The tetragonal-orthorhombic structure transition at Ts≈90 K for bulk FeSe (blue square in Fig. 1) is manifested as a slight upturn in resistivity, which can be taken as a signature to track down the evolution of Ts with pressure. Our resistivity ρ(T) data measured with a self-clamped piston–cylinder cell (PCC) up to ∼1.9 GPa are shown in Fig. 2a. As can be seen, Ts is suppressed progressively to below 50 K at ∼1.5 GPa, above which the anomaly at Ts becomes poorly defined. Meanwhile, a second anomaly manifested as a more profound upturn in ρ(T) emerges at Tm∼20 K and moves up steadily with pressure. In light of the recent high-pressure μSR, Mössbauer, and NMR studies22,30,31, this anomaly at Tm corresponds to the development of long-range magnetic order. We also note that in this magetically ordered state below Tm, the orthorhombic structure similar to the one (space group Cmma) in the nematic phase has been reported recently30,31. Ts and Tm seem to cross around ∼2 GPa. In this pressure range, the superconducting transition temperature Tc (defined as the zero-resistivity temperature) first increases and then decreases slightly before rising again. This features a small dome-shaped Tc(P) peaked at ∼1.2 GPa (Fig. 1), which roughly coincides with the pressure where the long-range magnetic order at Tm starts to emerge. These results in this relatively low-pressure range are in general consistent with those reported previously23,25,26.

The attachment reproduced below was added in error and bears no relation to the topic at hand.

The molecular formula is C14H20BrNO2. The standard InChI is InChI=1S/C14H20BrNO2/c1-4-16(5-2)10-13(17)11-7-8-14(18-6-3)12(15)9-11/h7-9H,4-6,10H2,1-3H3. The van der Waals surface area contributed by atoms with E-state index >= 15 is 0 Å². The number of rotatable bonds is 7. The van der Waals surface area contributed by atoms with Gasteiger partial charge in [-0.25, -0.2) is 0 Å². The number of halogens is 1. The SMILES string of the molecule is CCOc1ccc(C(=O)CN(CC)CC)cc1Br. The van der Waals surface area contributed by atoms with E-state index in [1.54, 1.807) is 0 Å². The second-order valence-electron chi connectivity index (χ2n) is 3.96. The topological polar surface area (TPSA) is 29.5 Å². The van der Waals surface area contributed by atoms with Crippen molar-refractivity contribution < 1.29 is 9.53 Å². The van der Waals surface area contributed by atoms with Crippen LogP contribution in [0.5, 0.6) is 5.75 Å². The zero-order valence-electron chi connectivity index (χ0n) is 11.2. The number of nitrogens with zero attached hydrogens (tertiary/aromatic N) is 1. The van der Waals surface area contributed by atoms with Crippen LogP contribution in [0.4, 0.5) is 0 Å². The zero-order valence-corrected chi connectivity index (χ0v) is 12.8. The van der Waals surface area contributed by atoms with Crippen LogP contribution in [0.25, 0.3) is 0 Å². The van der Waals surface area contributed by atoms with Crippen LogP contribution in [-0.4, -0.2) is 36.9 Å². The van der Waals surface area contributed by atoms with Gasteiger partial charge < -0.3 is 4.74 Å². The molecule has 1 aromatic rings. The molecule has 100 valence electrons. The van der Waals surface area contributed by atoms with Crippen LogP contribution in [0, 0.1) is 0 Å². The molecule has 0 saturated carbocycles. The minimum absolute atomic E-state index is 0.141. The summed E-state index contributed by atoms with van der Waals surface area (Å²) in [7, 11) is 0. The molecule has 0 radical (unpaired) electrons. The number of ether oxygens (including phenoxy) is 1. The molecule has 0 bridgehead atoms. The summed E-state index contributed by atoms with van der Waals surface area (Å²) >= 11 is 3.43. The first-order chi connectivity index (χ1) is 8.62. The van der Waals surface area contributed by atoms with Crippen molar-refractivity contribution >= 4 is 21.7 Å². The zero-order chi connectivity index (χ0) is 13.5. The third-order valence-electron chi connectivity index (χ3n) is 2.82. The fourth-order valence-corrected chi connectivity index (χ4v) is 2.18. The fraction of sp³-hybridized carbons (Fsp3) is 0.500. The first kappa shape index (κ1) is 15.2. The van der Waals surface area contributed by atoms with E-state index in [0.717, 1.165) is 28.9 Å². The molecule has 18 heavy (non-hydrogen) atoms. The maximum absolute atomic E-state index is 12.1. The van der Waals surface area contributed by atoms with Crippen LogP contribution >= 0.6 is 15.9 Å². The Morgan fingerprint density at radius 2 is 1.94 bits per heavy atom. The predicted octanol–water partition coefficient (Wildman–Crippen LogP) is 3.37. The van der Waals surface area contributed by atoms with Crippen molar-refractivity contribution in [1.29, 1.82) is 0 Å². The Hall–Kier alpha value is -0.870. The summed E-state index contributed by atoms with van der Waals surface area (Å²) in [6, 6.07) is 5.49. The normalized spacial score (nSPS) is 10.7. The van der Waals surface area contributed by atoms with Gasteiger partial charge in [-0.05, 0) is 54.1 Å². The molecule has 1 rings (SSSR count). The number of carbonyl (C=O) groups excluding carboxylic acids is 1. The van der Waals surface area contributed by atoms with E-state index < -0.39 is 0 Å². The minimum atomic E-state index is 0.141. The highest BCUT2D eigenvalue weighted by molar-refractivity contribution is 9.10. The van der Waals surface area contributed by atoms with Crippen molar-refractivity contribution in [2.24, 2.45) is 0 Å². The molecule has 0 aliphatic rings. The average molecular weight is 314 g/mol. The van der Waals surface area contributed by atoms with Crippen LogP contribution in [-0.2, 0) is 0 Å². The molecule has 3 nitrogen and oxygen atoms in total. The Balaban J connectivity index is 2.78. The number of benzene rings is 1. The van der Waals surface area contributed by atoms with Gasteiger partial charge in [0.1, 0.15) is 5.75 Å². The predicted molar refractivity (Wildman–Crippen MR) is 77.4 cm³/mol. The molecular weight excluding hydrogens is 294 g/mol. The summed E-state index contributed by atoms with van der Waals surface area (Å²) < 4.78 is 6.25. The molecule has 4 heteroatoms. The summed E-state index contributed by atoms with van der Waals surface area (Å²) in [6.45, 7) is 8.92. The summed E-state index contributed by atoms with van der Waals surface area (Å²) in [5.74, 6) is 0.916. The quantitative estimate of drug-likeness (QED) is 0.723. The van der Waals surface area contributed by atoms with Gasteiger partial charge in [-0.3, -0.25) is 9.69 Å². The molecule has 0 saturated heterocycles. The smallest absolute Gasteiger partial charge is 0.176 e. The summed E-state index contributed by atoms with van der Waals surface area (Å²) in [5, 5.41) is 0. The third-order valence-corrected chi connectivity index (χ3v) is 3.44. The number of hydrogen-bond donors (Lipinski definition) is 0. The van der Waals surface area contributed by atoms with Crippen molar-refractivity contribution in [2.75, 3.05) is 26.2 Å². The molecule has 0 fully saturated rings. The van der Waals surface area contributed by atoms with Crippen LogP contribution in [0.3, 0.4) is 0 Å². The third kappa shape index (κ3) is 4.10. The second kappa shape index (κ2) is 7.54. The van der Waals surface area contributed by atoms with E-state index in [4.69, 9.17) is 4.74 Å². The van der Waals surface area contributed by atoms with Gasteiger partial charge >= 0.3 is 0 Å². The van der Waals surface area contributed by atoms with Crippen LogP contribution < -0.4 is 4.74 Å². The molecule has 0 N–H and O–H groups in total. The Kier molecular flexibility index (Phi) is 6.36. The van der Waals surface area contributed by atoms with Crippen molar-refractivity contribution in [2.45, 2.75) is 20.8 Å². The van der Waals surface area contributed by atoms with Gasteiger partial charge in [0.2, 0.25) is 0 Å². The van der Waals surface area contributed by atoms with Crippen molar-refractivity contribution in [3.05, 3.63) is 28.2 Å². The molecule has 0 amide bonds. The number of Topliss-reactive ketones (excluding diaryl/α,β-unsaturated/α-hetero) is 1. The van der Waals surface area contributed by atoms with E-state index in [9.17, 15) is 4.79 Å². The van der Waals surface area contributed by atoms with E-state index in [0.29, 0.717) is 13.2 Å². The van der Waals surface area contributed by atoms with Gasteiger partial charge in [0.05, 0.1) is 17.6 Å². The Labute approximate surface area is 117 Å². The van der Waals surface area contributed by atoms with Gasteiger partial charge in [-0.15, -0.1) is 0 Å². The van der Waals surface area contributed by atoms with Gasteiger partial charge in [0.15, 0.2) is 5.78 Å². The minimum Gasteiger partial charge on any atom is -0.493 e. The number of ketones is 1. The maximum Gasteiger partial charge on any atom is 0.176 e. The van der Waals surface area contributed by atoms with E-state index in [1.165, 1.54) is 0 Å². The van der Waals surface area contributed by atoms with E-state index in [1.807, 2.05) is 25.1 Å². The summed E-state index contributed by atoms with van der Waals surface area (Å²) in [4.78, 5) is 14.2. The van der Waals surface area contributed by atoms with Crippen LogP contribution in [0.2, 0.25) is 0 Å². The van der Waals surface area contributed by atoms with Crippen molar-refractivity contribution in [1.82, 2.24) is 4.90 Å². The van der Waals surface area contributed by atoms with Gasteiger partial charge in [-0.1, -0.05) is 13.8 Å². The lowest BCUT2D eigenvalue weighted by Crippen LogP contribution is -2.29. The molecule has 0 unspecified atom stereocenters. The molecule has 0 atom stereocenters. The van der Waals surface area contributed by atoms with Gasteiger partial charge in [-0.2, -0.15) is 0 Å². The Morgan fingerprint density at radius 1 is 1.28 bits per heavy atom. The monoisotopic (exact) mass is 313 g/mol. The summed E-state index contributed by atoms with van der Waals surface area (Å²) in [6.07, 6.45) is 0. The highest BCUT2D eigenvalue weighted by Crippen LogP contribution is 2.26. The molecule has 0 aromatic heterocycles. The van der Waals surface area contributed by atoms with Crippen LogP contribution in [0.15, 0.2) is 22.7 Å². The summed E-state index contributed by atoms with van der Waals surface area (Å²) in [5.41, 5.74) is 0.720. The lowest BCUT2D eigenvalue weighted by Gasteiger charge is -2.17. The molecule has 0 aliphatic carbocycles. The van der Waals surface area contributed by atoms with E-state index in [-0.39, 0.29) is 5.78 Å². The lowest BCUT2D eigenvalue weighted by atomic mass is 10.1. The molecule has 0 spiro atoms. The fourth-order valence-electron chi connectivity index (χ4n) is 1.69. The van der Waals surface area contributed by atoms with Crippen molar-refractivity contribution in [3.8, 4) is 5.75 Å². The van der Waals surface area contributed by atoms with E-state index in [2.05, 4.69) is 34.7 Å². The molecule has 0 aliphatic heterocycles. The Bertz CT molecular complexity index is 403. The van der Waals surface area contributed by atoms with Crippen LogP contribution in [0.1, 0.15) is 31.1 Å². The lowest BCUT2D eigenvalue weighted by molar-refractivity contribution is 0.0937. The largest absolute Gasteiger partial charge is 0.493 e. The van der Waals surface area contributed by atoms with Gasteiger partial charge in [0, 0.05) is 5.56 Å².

To further track down the evolution of Tm, we turn to ρ(T) measurements in cubic anvil cells (CACs) that can maintain a quite good hydrostaticity up to ∼15 GPa (refs 32, 33, 34). Figure 2b–d displays the ρ(T) data measured in two self-clamped CACs and one constant-loading CAC (see Methods for experimental details). In line with the results of PCC in Fig. 2a, the sudden upturn is clearly visible at Tm in both measurements in the pressure range up to ∼2.5 GPa (Figs 2b,d and 3a,b), above which the upturn anomaly disappears and instead a kink appears in ρ(T) followed by a gradual drop before reaching the superconducting transition (Figs 2b,d and 3c,d). Our self-clamped CAC enables us to measure ρ(T) under different magnetic fields32,33, which clearly resolves that this anomaly is of the same origin as the magnetic order at lower pressures. As seen in Fig. 4b, on the application of magnetic fields the resistivity kink at 2.8 GPa restores to the upturn anomaly and this anomaly shows little field dependence as that observed at 1.8 GPa (Fig. 4a). On further increasing pressures, Tm moves up gradually and reaches about 45 K at 4.8 GPa, where the resistivity kink becomes sharper (Fig. 2b). In striking contrast with the progressive enhancement of Tm in this pressure range of 2–5 GPa, Tc remains nearly unchanged at the second plateau of ∼20 K.